Once a mortgage ends, it is up for renewal. While many people decide to renew with the same bank, you can take this time to examine your options. This may be the perfect opportunity to negotiate a new contract with your existing lender regarding interest rates and frequency of payments. It may also mean switching entirely to a new lender.
In this article, we will discuss mortgage renewal rates in Ontario and the process involved.
What is a mortgage renewal?
Renewing a mortgage becomes necessary when the existing contract expires. It requires renewal if you still owe repayment when the current term ends. Once the term ends, you can examine your mortgage options and the factors impacting them. This may include your payment frequency, financial institution, interest rate, and term length.
Your renewal rate is essential to your overall financial health, as it often consumes much of your budget. You need to be comfortable with the charges and save money when possible.
How does the process work?
As mentioned, you are up for renewal when your last term ends. This process assumes the mortgage is completely paid down ahead of time, and you aren’t at the end of the amortization period.
Mortgage terms last five years but can range from a few months to 10 years. The term is the time left on the mortgage contract and outlines your mortgage’s terms and conditions. Terms and conditions involve the type of mortgage rate (fixed or variable), prepayment penalties, interest rates, and additional fees associated with your contract.
Renewing with the same financial institution is generally a seamless process, but only if payments are made on time. If you choose the same lender, they will send the renewal papers to you for signing. Once signed, you can return the documents. While the process might sound easy, it may be time to shop around if you want to look for better interest rates or lower payments.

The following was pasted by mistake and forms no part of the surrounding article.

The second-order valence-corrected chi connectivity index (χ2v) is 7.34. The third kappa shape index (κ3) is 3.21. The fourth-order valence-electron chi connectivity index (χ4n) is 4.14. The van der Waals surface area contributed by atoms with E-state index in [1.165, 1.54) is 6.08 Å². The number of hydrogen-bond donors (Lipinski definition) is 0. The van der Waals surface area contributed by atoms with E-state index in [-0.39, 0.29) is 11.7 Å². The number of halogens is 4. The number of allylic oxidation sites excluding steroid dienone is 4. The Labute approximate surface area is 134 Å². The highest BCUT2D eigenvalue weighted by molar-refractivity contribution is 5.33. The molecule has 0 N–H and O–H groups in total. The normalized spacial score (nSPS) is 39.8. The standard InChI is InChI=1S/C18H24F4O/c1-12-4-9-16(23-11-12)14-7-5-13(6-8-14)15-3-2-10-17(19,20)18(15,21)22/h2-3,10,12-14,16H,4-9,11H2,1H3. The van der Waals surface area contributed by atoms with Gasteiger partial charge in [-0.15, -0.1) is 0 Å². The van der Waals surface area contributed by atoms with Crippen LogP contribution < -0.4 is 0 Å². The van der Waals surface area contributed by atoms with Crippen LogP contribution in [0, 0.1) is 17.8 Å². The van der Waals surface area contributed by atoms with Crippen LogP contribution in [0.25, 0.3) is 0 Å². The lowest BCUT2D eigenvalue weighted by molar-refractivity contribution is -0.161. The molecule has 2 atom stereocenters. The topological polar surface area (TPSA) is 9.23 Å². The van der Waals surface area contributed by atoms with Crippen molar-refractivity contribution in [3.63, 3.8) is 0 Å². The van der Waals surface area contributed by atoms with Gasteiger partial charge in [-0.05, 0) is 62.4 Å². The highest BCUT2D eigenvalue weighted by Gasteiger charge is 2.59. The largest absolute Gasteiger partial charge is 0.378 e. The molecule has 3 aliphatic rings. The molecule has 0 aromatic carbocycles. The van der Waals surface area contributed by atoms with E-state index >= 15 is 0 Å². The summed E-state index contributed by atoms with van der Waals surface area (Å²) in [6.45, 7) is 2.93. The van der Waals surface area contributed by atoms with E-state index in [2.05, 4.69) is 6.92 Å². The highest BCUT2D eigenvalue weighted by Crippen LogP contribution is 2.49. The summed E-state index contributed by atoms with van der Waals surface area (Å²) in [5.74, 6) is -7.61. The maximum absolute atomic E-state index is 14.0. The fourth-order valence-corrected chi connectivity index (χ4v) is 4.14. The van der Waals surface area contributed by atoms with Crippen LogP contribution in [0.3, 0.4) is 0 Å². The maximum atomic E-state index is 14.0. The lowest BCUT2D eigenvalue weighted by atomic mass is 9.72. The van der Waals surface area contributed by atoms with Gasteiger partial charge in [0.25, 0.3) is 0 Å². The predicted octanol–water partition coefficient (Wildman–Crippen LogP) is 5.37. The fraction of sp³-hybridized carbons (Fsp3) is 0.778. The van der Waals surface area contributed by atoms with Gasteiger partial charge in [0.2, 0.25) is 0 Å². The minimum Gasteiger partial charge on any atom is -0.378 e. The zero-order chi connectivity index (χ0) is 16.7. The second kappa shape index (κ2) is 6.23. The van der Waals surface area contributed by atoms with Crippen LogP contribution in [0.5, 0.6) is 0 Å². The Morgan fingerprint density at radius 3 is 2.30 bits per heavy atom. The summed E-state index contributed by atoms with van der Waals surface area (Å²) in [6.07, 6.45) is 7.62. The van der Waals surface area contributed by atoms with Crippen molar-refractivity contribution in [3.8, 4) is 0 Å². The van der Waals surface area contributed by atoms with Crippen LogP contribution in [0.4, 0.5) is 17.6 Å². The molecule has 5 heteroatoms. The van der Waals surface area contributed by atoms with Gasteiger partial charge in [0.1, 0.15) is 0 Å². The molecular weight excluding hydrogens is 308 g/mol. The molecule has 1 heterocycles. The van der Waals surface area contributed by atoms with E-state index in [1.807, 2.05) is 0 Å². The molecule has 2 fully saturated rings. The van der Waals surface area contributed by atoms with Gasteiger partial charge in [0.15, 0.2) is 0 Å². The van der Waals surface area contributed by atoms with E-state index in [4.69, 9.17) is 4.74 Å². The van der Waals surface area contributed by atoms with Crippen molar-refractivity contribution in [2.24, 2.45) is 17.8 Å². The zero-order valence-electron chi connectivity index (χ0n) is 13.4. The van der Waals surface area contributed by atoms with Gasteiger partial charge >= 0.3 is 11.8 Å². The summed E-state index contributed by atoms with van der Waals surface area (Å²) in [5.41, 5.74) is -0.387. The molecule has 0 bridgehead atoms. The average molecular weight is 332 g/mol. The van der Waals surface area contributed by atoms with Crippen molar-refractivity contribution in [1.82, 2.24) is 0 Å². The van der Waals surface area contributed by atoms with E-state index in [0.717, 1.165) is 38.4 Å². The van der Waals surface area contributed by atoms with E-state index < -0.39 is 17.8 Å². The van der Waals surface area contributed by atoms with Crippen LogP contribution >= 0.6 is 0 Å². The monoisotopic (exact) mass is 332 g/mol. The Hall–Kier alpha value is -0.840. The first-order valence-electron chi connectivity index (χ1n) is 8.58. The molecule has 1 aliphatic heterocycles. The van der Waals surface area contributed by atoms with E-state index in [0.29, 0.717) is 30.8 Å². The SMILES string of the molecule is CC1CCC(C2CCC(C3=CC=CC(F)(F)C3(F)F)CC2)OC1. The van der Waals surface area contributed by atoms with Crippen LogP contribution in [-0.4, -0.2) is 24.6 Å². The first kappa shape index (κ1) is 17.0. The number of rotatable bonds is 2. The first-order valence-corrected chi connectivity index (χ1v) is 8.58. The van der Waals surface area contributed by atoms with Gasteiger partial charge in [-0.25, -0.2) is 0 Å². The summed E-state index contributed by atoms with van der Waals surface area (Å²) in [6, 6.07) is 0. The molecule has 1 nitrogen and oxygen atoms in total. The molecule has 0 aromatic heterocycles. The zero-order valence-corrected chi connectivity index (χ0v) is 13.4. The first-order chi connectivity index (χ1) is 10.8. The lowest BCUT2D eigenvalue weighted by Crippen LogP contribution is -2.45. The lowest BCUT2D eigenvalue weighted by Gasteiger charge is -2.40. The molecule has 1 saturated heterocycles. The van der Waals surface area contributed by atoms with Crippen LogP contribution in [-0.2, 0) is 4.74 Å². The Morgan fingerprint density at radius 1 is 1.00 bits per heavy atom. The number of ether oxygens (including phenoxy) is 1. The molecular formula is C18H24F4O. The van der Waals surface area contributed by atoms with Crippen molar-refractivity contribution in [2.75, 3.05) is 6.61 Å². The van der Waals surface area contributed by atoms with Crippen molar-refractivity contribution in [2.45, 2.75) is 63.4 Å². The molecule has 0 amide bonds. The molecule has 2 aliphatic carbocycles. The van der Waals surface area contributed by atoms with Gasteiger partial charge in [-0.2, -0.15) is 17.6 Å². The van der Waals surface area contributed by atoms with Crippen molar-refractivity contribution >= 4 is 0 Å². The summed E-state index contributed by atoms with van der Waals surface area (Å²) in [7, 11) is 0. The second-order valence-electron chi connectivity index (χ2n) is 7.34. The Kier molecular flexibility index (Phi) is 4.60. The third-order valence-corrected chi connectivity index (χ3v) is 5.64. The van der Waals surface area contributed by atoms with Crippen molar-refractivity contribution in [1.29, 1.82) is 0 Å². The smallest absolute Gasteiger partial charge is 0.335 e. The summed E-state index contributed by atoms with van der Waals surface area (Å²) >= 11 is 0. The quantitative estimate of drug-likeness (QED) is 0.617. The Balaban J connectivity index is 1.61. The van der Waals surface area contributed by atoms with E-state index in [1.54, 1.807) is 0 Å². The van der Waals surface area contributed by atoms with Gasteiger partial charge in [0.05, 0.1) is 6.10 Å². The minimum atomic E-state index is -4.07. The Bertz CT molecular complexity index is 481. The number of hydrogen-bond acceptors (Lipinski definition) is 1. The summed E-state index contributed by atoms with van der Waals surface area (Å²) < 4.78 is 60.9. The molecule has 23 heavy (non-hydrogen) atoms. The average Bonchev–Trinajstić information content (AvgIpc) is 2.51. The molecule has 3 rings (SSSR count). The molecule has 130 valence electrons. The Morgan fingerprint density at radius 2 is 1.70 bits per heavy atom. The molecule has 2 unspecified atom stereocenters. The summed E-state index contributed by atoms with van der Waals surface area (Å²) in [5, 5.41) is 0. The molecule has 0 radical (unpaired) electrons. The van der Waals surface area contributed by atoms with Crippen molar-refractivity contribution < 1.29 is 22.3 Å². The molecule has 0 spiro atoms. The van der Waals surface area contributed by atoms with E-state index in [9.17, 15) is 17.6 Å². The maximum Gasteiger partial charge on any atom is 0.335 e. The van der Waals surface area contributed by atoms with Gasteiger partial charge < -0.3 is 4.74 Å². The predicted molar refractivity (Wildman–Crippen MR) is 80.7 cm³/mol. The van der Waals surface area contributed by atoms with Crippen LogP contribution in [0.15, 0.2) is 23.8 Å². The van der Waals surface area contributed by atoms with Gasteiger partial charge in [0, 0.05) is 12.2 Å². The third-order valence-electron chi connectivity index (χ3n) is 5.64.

Before You Renew
Before renewing your mortgage, you may want to consider the following:
Do you want to change the repayment frequency?
Can you repay the mortgage sooner to save on paying interest?
Do you want to make extra payments without penalty?
Do you want to consolidate debt or increase the mortgage loan?
Are you receiving satisfactory service?
Do you like your current lender’s interest rate?
Answering such questions will enable you to decide whether to go with your existing lender or switch. Since you need to understand the consequences before switching financial institutions, begin the process before the renewal contract. This will save you the penalty costs.
What is the process when switching lenders?
If you renew with another institution, you must complete a new application. They may use different criteria for approval than your previous lender. Switching can come at a cost you may want to consider, like a home appraisal, set-up fees, and other administration costs. Additional fees can include legal costs, which a new lender may cover.
Note, however, that breaking a mid-term mortgage contract will cost more at the end of your term.
What is the process if you remain with the same lender?
If you stay with the same institution, you can negotiate interest rates. This is useful when rates drop. Since lenders must disclose how specific fees are calculated, it is vital that you ask about charges that arise with a renegotiation.
You can negotiate interest rates before the end of your mortgage term. This is done by using a blend and extend option, allowing you to extend a current term at lower rates by blending with a new interest rate.